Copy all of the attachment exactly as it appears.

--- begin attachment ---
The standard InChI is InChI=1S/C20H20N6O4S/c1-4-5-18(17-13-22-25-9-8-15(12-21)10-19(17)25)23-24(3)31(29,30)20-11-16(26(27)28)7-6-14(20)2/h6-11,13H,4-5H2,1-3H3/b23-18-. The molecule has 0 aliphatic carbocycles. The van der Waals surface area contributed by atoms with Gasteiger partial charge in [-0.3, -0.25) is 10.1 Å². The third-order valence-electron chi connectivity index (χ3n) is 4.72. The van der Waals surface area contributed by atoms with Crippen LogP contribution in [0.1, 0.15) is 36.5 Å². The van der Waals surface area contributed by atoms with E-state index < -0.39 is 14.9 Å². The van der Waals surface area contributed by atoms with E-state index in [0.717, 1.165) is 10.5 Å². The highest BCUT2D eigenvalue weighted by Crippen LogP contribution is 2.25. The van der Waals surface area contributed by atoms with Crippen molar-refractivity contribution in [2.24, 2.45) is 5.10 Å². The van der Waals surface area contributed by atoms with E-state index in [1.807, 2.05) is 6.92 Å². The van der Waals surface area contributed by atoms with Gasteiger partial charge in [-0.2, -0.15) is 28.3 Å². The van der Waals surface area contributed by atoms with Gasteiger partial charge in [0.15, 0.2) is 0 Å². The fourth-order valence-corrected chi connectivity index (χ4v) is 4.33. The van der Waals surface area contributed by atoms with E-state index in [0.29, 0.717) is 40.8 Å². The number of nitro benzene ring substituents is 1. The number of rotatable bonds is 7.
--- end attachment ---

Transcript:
The standard InChI is InChI=1S/C20H20N6O4S/c1-4-5-18(17-13-22-25-9-8-15(12-21)10-19(17)25)23-24(3)31(29,30)20-11-16(26(27)28)7-6-14(20)2/h6-11,13H,4-5H2,1-3H3/b23-18-. The molecule has 0 aliphatic carbocycles. The van der Waals surface area contributed by atoms with Gasteiger partial charge in [-0.3, -0.25) is 10.1 Å². The third-order valence-electron chi connectivity index (χ3n) is 4.72. The van der Waals surface area contributed by atoms with Crippen LogP contribution in [0.1, 0.15) is 36.5 Å². The van der Waals surface area contributed by atoms with E-state index < -0.39 is 14.9 Å². The van der Waals surface area contributed by atoms with E-state index in [0.717, 1.165) is 10.5 Å². The highest BCUT2D eigenvalue weighted by Crippen LogP contribution is 2.25. The van der Waals surface area contributed by atoms with Crippen molar-refractivity contribution in [2.24, 2.45) is 5.10 Å². The van der Waals surface area contributed by atoms with E-state index in [1.807, 2.05) is 6.92 Å². The van der Waals surface area contributed by atoms with Gasteiger partial charge in [-0.2, -0.15) is 28.3 Å². The van der Waals surface area contributed by atoms with Gasteiger partial charge in [0.15, 0.2) is 0 Å². The fourth-order valence-corrected chi connectivity index (χ4v) is 4.33. The van der Waals surface area contributed by atoms with E-state index in [0.29, 0.717) is 40.8 Å². The number of nitro benzene ring substituents is 1. The number of rotatable bonds is 7.